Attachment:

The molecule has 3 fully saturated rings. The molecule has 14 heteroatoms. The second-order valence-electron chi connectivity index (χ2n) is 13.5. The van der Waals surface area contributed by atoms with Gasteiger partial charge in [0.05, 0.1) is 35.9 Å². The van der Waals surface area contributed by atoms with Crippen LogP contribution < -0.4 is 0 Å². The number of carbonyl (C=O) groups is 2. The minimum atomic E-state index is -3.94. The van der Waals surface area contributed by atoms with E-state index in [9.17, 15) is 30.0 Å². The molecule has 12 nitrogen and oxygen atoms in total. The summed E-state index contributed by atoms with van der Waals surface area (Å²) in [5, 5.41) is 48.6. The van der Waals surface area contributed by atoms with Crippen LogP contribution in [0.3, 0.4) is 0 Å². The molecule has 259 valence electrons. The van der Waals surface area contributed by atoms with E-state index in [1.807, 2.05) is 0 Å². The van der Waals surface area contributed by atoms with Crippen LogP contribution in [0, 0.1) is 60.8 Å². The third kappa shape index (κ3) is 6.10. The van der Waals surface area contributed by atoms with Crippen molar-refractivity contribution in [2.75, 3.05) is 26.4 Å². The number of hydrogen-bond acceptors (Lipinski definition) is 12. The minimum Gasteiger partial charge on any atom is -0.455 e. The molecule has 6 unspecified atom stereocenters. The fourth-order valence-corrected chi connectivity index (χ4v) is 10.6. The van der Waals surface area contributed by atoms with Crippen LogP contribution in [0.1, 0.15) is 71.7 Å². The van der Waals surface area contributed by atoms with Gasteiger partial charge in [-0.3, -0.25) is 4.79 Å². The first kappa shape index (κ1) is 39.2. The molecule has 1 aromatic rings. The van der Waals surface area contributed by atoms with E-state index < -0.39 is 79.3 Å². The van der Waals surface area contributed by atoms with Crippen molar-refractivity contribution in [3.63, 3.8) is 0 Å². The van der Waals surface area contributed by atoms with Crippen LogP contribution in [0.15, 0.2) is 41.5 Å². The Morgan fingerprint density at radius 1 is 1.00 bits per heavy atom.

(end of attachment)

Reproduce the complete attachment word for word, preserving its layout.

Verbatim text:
The molecule has 3 fully saturated rings. The molecule has 14 heteroatoms. The second-order valence-electron chi connectivity index (χ2n) is 13.5. The van der Waals surface area contributed by atoms with Gasteiger partial charge in [0.05, 0.1) is 35.9 Å². The van der Waals surface area contributed by atoms with Crippen LogP contribution < -0.4 is 0 Å². The number of carbonyl (C=O) groups is 2. The minimum atomic E-state index is -3.94. The van der Waals surface area contributed by atoms with E-state index in [9.17, 15) is 30.0 Å². The molecule has 12 nitrogen and oxygen atoms in total. The summed E-state index contributed by atoms with van der Waals surface area (Å²) in [5, 5.41) is 48.6. The van der Waals surface area contributed by atoms with Crippen LogP contribution in [0.3, 0.4) is 0 Å². The molecule has 259 valence electrons. The van der Waals surface area contributed by atoms with E-state index in [1.807, 2.05) is 0 Å². The van der Waals surface area contributed by atoms with Crippen LogP contribution in [0, 0.1) is 60.8 Å². The third kappa shape index (κ3) is 6.10. The van der Waals surface area contributed by atoms with Crippen molar-refractivity contribution in [2.75, 3.05) is 26.4 Å². The number of hydrogen-bond acceptors (Lipinski definition) is 12. The minimum Gasteiger partial charge on any atom is -0.455 e. The molecule has 6 unspecified atom stereocenters. The fourth-order valence-corrected chi connectivity index (χ4v) is 10.6. The van der Waals surface area contributed by atoms with Crippen LogP contribution in [0.1, 0.15) is 71.7 Å². The van der Waals surface area contributed by atoms with Gasteiger partial charge in [-0.3, -0.25) is 4.79 Å². The first kappa shape index (κ1) is 39.2. The molecule has 1 aromatic rings. The van der Waals surface area contributed by atoms with E-state index < -0.39 is 79.3 Å². The van der Waals surface area contributed by atoms with Crippen molar-refractivity contribution in [3.63, 3.8) is 0 Å². The van der Waals surface area contributed by atoms with Crippen LogP contribution in [0.15, 0.2) is 41.5 Å². The Morgan fingerprint density at radius 1 is 1.00 bits per heavy atom.